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DoCo Kiwanis learns more about Liberty House

By   /   February 8, 2013  /   Comments

Written by David Shivers

Albany, Ga –

Women and their children in southwest Georgia seeking refuge from an abusive husband or boyfriend have a place to which to turn for help: Albany’s Liberty House.

For more than three decades, this nonprofit agency has provided – in addition to emergency shelter – comprehensive services for domestic violence victims and their children, families and friends, as well as referral services for perpetrators of abuse seeking to change their violent behavior patterns.

Liberty House executive director Silke Deeley explains to DoCo Kiwanians the agency’s services.

Silke Deeley, executive director of Liberty House since 2003, spoke to the Kiwanis Club of Dougherty County on January 14 about the organization and the services it provides. She noted that people have a limited impression of what Liberty House does.

Liberty House can provide emergency shelter for women and their children at a site the location of which is kept confidential for security reasons, she said, but services go well beyond immediate sanctuary. In order for women to permanently escape an abuse situation, the process also involves working toward independence.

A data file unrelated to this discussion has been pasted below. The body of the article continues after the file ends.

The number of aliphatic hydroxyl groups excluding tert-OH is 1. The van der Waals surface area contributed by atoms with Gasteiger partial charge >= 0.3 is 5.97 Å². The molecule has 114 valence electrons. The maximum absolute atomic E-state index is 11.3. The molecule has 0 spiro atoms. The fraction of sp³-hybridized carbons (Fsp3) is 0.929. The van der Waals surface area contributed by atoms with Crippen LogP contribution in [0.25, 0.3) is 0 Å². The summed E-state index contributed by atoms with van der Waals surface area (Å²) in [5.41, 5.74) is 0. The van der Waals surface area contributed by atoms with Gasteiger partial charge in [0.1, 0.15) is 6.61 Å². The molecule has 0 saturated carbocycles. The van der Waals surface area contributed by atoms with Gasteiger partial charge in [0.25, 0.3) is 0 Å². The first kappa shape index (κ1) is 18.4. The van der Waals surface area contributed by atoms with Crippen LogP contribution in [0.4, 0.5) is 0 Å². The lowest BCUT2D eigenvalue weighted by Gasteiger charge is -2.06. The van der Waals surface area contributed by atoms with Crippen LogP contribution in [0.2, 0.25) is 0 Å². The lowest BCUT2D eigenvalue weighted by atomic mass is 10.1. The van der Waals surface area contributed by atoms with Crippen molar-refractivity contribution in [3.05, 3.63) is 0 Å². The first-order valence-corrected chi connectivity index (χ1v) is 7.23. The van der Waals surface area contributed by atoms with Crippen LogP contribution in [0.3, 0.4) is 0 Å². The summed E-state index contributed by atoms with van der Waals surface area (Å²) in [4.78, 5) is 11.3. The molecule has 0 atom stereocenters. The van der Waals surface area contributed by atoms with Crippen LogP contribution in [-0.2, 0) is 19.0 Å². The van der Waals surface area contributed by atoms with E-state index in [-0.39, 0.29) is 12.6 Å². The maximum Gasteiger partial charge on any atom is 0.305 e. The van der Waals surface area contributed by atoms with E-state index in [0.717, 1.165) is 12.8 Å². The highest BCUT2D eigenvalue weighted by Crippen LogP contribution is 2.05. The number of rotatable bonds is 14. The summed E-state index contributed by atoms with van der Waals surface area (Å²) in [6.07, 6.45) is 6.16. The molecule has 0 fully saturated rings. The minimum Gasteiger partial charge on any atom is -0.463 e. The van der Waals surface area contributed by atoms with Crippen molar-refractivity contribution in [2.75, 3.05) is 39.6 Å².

“Part of our job is to advocate for the women and children we serve,” Deeley said. This includes legal and financial assistance as well as relocation help to other areas in Georgia or even out-of-state if needed. Liberty House is part of a statewide collaboration of domestic violence services.

In fact, Deeley said, “We do safety plans for everyone we see” even if they’re seen for no more than 10 minutes.

Liberty House’s service area encompasses 17 counties in the region (also including Baker, Calhoun, Lee, and Terrell). Approximately 250 women and children were served over the past year and the emergency shelter can accommodate about 21 people at a time. (The agency also serves men who are domestic violence victims, but they are not housed at the shelter, which is for only women and children.)

Also, Deeley added, “We work very hard to make social changes in the community.” This includes working with law enforcement in recognizing and handling domestic violence cases. Stress and substance abuse also often enter into the domestic abuse equation, so Liberty House also partners in those areas. The overall goal is to raise awareness, strengthen policies, and improve coordination to support survivors and end violence.

There are also programs in place focusing on teen dating violence.

Deeley said there are numerous opportunities for volunteers at Liberty House. While anyone dealing directly with domestic-abuse victims has to meet more stringent criteria such as background checks, other needs include maintenance or providing meals and supplies.

According to Liberty House’s website, its funding comes from federal and state grants, United Way, foundations, churches, and private contributors.

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